The thing is, that’s just a small slice of what sci-fi as a genre is. Sci-fi has traditionally dealt with big, new, difficult ideas – or especially in case with Eastern Bloc sci-fi, with the everyday world in a way that got through the state censorship. And if you think this is just some ye olde time Soviet thing, let’s think a moment about Kirk’s and Uhura’s kiss, shall we. This seems to be totally absent in the big project sci-fi lately, apart from naivistic slogan level stuff such as Avatar’s “trees good, greed bad” epiphany.
It’s ages since I’ve felt really challenged, or even particularly moved by big screen sci-fi. An example from the late springs to mind: Oblivion. It had potential to do something interesting, but then in the middle you got Einar the Expositioneer stepping in once again and explaining the whole thing away in case there was a brick on the cinema wall that didn’t get what the plot was. Also, it relied on the traditional What A Twist, which is starting to get damn old. Another film I just saw, Cloud Atlas fared much better, and it stands out as an example that proves the rule for me – that film has stayed rattling in my head ever since I saw it, and I really need to pick up the book one of these days.
The Day the Movies Died is an article that sums the situation with big money films pretty well. The Inception was the smartest sci-fi you saw on big screen in ages, and it had hard time getting made – and in the end half the movie is firefights inside peoples’ dreams. J. Michael Straczynski slammed the TV channel bosses in an interview earlier this year, where he amongst other things said “2001, one of the most classic SF motion pictures of all time, could never get made today. Not a chance. Too cerebral, they’d say. Not enough action. All the crowdsourcing in the world won’t rewire the neurons engaged in that kind of thinking.”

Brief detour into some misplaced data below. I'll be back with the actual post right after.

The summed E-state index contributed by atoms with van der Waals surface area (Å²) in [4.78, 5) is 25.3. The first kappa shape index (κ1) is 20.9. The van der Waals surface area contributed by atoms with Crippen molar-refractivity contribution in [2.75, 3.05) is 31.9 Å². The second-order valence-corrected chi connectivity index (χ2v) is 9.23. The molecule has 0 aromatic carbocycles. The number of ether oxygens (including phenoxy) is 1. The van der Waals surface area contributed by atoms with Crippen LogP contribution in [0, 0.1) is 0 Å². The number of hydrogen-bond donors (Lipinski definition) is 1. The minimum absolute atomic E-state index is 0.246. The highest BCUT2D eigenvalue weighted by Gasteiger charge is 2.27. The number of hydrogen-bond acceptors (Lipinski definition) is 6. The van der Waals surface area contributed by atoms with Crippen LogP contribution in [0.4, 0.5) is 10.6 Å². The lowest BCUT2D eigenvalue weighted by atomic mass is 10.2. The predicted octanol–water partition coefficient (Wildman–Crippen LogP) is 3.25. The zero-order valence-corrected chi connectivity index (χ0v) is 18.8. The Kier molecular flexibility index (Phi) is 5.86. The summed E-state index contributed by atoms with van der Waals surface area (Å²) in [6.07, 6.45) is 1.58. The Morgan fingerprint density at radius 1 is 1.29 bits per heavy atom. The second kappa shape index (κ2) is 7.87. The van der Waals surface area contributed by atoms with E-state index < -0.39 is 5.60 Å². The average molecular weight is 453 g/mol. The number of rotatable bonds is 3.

The times, they are changing, though. Nowadays anybody with the will and the drive can create even a very effects heavy sci-fi film without the backing of big studios. The gatekeepers have more or less lost their monopoly in deciding which sci-fi films can be made and especially distributed around the world. There’s been a steady trickle of interesting stuff that’s more or less independent, such as Moon, Monsters, Primer, Trollhunter and so on. Now there will be more filmmakers like The Cosmonaut guys who can take a step even further and go “screw your lowest common denominator, I’m going to make an art sci-fi film in the style of old Soviet films, and it will be a love story framed around a cosmonaut lost in space, and we will release it for free on the internet. And, most importantly, we are going to make it slow, arty and fucking awesome, so up yours traditional wisdom of Hollywood!”
I’m convinced that decades from now when we look back to the opening years of 2000’s, it will be the creative, driven nuts such as The Cosmonaut crew who will be behind the sci-fi classics of this time, and nobody will remember the produced-to-porridge Hollywood gruel but as footnotes in film history.